Early last year, with the sequester about to begin, President Obama stated that “these cuts are not smart, they are not fair, they will hurt our economy, they will add hundreds of thousands of Americans to the unemployment rolls.”
He made this statement because Keynesian theorysays government spending can boost “aggregate demand” and goose an economy. So less government spending obviously must be bad for growth.
Then, in October, Obama claimed that the partial government shutdown “inflicted completely unnecessary damage on our economy” and also asserted that, “every analyst out there believes it slowed our growth.”
This statement also was based on the notion that government spending is a form of “stimulus” for economic performance. So anything that slows spending must be a downer for the economy and job creation.
The President had good reasons to worry, at least based on the aforementioned Keynesian perspective. The burden of government spendingdeclined in 2013, both in nominal terms and as a share of economic output.
In other words, the sequester and the partial shutdown did exactly what the President warned about.
So did this mean the economy under-performed? Before we look at the data, I’m going to take a wild guess and predict just the opposite.
Simply stated, you don’t get more growth by expanding the size and scope of government. Here’s what I wrote last year about Keynesian fiscal policy.
Keynesian economics is the perpetual motion machine of the left. You build a model that assumes government spending is good for the economy and you assume that there are zero costs when the government diverts money from the private sector. With that type of model, you then automatically generate predictions that bigger government will “stimulate’ growth and create jobs. Heck, sometimes you even admit that you don’t look at real world numbers. Which perhaps explains why Keynesian economics has a long track record of failure. …The ongoing damage of counterproductive government outlays is much larger and more serious than thetransitory costs of redeploying resources when spending is reduced. And overseas borrowing at best creates illusory growth that will be more than offset when the bills come due. Ultimately, the real-world evidence is probably the clincher for most people. As noted above, it’s hard to find a successful example of Keynesian spending.
Now let’s look at some real-world data.
The Wall Street Journal points out that the economy finally experienced some semi-decent growth in 2013, leading the editors to opine that less government leaves more resources in the productive sector of the economy.
Thursday’s news of 3.2% growth in the fourth quarter of 2013 was greeted with cheers and relief. The economy has now grown at 2.5% or faster for three quarters, and the pace in the last six months is the fastest since 2003-2004…The best news is that growth all came from private spending and investment, not the artificial high of unsustainable government spending. The official government contribution to growth was a negative 0.9% due to falling defense outlays and the federal budget sequester. The national-income accounts have a bias that treats government spending as a net contributor to growth even when it’s wasted. Remember how the Keynesians predicted that less spending would mean slower overall growth? Maybe the opposite is true: When government shrinks, the private economy has more money and room to expand.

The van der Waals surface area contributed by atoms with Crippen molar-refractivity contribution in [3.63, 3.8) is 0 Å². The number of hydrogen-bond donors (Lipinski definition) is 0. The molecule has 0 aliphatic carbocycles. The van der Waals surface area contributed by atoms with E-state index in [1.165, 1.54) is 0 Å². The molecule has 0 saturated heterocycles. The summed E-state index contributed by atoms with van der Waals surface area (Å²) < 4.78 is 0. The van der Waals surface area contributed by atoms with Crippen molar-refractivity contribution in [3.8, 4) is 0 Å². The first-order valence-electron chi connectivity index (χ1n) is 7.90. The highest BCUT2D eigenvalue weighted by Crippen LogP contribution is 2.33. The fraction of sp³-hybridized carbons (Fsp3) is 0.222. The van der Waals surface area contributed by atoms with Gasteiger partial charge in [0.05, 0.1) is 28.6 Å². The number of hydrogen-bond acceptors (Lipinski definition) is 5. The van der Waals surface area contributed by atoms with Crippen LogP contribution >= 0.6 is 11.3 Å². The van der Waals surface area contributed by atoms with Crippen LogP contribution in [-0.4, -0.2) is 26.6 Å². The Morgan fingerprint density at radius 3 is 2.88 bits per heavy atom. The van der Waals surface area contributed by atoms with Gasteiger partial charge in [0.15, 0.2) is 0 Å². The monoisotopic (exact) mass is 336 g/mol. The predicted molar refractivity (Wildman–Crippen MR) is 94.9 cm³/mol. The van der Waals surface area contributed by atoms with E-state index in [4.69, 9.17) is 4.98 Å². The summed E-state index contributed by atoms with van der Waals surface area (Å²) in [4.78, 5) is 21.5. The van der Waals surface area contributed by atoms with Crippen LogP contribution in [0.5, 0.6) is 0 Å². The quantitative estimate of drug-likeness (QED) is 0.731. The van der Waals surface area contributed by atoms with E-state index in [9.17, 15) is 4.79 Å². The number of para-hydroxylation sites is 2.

I obviously agree with these sentiments, but let me augment the passage from the WSJ editorial with a few additional comments.
1. There is a bias in some of the government data. Or, to be more accurate, some data is presented in ways that lead some folks to make sloppy assumptions about government spending contributing to growth. That’s why I prefer looking at how national income is earned (GDI data) rather than how national income is allocated (GDP data).
2. When the burden of government spending shrinks, the economy expands because labor and capital will be used more efficiently. Simply stated, those resources are far more likely to be utilized productively when they’re allocated on the basis of market forces rather than political deal-making.
3. And let’s not forget to add an important caveat that we shouldn’t draw too many conclusions from a quarter or two of data, particularly when there are many factors that determine economic performance.
That being said, there certainly seems to be lots of evidence showing that bigger government is counterproductive and smaller government enhances growth.
We have good evidence, for instance, of nations growing faster when government outlays are constrained, including Canada in the 1990s and the United States during both the Reagan years and Clinton years.
And the Baltic nations imposed genuine spending cuts in recent years and are now doing much better than other European countries that relied on either Keynesian spending or the tax-hike version of austerity.
But if you think those anecdotes are inadequate, you can review some scholarly research on the negative impact of excessive government spending from international bureaucracies such as theOrganization for Economic Cooperation and Development, International Monetary Fund, World Bank, and European Central Bank. And since most of those organizations lean to the left, these results should be particularly persuasive.
Let’s close with a couple of encore performances. First here’s my video on Keynesian economics.
And here’s my video on Obama’s failed stimulus.
Hmmm…maybe, just maybe, politicians should obey the Golden Rule.